One of the main aims of terrorism is publicity. Terrorists tailor their attacks to get their messages out via all the available channels and maximize publicity. For instance, the attack on Pentagon and World Trade Center was designed to symbolize U.S. vulnerability with pictures provided to billions of television viewers. These particular attacks were also meant to provide an extensive report on the al-Qaeda group and its Islamic agenda. Previously, experts claimed that terrorists wanted many people to watch, and not die. However, the emergence of religious terrorists with apocalyptic outlooks has provided contrasting information. Modern terror groups possess weapons of mass destruction. This indicates that the primary goal of some terrorist campaigns has changed from publicity to inflicting of mass casualties.
According to experts, terrorism is aimed at attracting the attention of the media. Terrorists are known to design their operations accordingly. According to Timothy McVeigh, a convicted terrorist for the bombing of Oklahoma City in 1995, the reason he chose the particular building was to attract the media attention. Around it, the building had a lot of space that allowed for the best television footage and the best news photos (Study House, 188). Groups of terrorism carefully study the media, with some already having their own operations in of the media. For instance, the Colombian leftists of FARC have their own radio broadcasts. Other groups have numerous promotional websites.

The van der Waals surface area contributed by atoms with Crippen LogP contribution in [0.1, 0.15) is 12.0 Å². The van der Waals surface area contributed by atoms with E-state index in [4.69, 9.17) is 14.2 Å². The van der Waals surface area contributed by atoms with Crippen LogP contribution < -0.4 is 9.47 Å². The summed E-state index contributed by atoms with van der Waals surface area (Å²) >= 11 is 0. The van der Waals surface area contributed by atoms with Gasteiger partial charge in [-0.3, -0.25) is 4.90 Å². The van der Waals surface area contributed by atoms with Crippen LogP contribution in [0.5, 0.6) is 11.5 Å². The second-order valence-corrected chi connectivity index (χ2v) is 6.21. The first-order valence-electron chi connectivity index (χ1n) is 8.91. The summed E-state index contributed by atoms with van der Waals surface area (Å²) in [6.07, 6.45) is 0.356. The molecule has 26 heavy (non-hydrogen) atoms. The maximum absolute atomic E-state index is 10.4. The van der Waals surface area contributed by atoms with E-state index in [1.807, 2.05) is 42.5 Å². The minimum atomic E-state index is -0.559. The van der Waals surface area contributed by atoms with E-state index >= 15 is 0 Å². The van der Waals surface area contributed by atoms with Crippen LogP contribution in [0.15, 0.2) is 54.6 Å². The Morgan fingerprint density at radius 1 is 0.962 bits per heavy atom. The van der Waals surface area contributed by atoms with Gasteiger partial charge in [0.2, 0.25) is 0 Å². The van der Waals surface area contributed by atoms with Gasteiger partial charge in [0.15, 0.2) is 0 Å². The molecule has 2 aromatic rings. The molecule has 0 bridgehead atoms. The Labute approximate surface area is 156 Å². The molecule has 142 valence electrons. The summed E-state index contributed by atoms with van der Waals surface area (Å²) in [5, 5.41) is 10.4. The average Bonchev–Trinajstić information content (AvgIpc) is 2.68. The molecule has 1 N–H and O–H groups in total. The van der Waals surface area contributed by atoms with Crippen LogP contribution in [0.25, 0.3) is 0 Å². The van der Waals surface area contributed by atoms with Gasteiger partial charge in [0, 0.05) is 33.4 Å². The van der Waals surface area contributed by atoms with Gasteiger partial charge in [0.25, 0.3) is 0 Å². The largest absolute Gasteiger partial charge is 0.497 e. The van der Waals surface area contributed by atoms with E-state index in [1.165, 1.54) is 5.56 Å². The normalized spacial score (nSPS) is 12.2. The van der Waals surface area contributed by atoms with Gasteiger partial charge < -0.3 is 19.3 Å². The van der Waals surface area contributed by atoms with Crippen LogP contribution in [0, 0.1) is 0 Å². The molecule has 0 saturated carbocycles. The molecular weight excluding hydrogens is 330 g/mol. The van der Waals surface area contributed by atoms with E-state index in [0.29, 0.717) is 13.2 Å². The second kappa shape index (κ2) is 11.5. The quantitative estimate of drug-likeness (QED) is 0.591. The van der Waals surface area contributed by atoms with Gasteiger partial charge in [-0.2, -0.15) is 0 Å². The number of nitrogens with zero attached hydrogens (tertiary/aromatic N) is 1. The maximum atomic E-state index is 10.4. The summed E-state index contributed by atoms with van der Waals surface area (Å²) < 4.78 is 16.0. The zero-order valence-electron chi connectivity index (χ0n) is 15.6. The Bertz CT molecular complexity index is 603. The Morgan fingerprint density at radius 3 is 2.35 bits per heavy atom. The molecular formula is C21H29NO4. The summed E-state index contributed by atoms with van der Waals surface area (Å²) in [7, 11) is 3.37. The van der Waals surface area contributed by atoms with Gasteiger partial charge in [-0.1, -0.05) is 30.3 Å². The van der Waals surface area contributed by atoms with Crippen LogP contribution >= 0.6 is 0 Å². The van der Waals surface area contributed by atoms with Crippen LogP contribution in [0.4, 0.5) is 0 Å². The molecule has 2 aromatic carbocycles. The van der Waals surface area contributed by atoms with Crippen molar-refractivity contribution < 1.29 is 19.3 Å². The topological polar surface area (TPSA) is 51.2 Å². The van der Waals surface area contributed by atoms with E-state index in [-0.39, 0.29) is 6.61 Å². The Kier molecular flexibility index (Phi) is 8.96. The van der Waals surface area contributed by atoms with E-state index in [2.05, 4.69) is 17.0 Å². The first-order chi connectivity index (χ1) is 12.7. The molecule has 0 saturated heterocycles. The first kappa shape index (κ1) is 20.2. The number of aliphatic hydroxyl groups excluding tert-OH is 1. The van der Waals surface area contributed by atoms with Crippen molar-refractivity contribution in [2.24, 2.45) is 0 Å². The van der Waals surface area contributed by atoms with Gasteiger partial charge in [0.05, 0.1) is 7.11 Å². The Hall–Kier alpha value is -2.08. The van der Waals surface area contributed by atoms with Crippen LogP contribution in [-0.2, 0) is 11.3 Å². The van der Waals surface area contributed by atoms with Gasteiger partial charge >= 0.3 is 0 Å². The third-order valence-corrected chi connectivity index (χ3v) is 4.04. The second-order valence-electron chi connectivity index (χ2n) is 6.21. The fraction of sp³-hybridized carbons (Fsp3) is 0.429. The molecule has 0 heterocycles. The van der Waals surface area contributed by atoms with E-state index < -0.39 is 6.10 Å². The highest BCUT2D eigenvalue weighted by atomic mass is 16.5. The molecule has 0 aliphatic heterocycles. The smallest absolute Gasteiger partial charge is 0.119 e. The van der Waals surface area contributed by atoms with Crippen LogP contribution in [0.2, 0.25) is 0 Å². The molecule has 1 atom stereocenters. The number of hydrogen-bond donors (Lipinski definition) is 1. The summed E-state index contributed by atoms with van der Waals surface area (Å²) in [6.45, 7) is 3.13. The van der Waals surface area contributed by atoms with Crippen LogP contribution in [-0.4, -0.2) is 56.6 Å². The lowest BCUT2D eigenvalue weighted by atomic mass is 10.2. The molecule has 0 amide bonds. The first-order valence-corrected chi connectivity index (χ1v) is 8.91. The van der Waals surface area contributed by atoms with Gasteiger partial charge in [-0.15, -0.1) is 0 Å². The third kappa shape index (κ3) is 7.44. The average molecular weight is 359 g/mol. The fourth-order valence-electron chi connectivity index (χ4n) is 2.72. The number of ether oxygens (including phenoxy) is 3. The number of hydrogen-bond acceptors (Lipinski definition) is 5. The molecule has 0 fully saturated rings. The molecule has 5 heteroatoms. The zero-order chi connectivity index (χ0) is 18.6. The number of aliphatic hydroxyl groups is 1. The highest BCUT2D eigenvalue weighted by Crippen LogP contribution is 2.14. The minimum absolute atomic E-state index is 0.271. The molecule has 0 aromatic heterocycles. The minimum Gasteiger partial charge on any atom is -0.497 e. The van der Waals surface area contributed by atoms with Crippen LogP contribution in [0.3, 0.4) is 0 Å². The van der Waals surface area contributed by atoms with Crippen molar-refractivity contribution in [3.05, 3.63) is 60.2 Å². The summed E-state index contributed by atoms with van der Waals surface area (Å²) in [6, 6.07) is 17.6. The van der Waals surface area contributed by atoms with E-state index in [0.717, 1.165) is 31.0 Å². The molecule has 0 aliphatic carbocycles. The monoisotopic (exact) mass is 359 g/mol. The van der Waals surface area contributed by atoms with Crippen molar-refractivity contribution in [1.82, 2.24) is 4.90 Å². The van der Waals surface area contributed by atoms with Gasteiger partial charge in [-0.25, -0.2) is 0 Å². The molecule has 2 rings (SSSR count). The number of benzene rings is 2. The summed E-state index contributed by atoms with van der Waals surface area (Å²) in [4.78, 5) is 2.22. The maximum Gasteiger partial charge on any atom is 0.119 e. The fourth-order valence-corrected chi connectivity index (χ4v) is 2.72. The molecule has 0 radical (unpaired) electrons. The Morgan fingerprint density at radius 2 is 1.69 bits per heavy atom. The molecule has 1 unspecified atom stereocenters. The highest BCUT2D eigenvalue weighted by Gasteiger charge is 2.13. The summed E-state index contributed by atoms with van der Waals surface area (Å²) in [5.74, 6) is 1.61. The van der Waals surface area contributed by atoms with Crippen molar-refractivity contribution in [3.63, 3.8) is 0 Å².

However, some experts argue that coverage of the media is not helpful to terrorists. Terrorist attacks may have unintended consequences or spin out of control. When slaughter becomes too much, potential sympathizers and supports may be alienated. Activities of terrorist have meanings that are different for different audiences. They may be unable to deliver this message since they may be unable to control the coverage of the media. Public discussions and debates may also be provoked by terrorism. These debates may highlight the radical views of terrorists as well as the visceral anger of the families and victims of terrorism (Study House, 188).
It has always been my passion to become a forensic psychologist since I was little. Having a dad who was a forensic psychologist motivated me towards emulating him. He ensured that my performance in social sciences was outstanding. He bought me books on criminal justice and law. This made me develop the urge to investigate crimes in the future.